Population decline, like the population explosion, is unlikely to happen overnight.  This doesn’t mean the decline will be controlled and gradual, or that there won’t be disasters involved.  There will.  The conditions that will lead to population decline will be most closely related to the countries with the lowest per capita income, the largest populations, and the highest rates of growth.  In these countries the food supply is usually a major concern, and corruption in the government and private sectors compound the problems.  It is probable that more and more food riots will break out as people realize their hunger is related more to malfeasance and misfeasance by corporations and national governments than to simple shortages.  Small wars may result over water and other resources, but they will be only stepping stones to bigger issues such as longer term food shortages which, in many cases, they will help cause.

After global population peaks, there will be a rough, rocky decline that may last a century or more, depending on many factors.  Eventually, and especially if we learn as a species to control our numbers, the population will level off somewhere in the vicinity of a sustainable level.  Current estimates vary widely, but it is reasonable to think the earth could sustain a population of two billion indefinitely, though not in the energy-intensive style in which we live today.  New energy sources (fusion?) and other inventions could increase the earth’s capacity to feed us, but that might only permit a few hundred million extra people.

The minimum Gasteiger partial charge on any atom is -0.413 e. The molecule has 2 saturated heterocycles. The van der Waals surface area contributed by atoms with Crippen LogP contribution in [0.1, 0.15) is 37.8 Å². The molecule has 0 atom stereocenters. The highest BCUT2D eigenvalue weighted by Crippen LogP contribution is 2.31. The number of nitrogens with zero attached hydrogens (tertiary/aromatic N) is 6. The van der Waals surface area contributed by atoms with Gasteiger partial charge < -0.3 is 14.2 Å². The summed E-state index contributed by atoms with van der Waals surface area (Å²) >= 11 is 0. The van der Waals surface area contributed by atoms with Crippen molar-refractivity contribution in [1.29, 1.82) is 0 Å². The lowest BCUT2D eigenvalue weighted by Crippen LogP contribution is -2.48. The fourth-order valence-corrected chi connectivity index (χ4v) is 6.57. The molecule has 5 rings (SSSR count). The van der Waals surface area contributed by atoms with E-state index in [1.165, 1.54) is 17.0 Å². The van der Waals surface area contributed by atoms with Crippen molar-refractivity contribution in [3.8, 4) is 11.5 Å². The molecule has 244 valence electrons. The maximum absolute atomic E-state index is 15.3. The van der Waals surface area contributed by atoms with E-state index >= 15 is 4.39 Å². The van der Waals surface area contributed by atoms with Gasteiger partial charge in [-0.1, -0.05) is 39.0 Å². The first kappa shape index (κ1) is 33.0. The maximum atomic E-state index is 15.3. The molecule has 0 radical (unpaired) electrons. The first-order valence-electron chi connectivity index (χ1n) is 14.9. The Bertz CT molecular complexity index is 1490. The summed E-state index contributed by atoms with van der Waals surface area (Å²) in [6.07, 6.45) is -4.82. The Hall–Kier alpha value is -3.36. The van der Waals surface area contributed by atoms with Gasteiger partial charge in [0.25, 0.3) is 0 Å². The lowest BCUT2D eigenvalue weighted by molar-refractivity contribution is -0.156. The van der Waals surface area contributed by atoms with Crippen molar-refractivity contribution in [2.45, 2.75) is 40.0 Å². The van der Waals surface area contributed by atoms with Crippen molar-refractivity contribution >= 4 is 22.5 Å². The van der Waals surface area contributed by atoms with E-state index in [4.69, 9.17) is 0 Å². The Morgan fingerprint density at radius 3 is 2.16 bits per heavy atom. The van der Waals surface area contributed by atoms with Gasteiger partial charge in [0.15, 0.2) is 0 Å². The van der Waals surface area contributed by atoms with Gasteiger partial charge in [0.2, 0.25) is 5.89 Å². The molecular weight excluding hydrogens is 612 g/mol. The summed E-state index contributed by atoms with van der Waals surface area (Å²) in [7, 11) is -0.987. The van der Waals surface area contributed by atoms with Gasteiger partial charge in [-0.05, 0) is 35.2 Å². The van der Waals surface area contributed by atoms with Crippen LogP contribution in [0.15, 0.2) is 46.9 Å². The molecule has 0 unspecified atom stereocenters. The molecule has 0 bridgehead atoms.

This topic is one of the most difficult to contemplate.  There are no two ways around it: the earth is finite and can only support a certain number of us, and were it not for fossil fuels it would be supporting far less than today.  Nobody wants to face the fact that humanity is out of control as far as reproduction and population, and nobody wants to face the fact that people – a lot of people – will potentially die before their time in the repeated disasters that can be expected in the future.  Still, if we don’t address it directly, and the sooner the better, we are unlikely to see anything but the worst case scenario of increasingly severe mass disasters, plagues, and wars.

Peaceful and palatable alternatives exist.  Many, many people have been thinking about these problems for decades, even though the media and legislative bodies refuse to discuss them, let alone take meaningful action.  In democratic countries the power of the popular vote could make a difference, helping to mitigate our problems and avoid the biggest future disaster scenarios.  In other countries the change is likely to come more slowly, though it may be aided by pressure from the countries that are more aware of the problems and leading the way in dealing with them.

You can help minimize future disasters!   It has long been known that a three-pronged approach to population management is needed: family planning, education, and  economic aid each reduce the incentive to have large families.  Indeed, any increase in the public’s sense of security correlates with reduced birth rates.  You can help by using your vote and your ability to communicate with your representatives to communicate to them the urgency of this  matter, and ask for their support of education, family planning, and economic aid where it can be productively employed and won’t be blocked by local government corruption.  Everything we do today to “move the needle” in the direction of adapting to a sustainable world is worth while, and our vote and voice may have the biggest influence of all.

As always, I welcome your comments. — Tim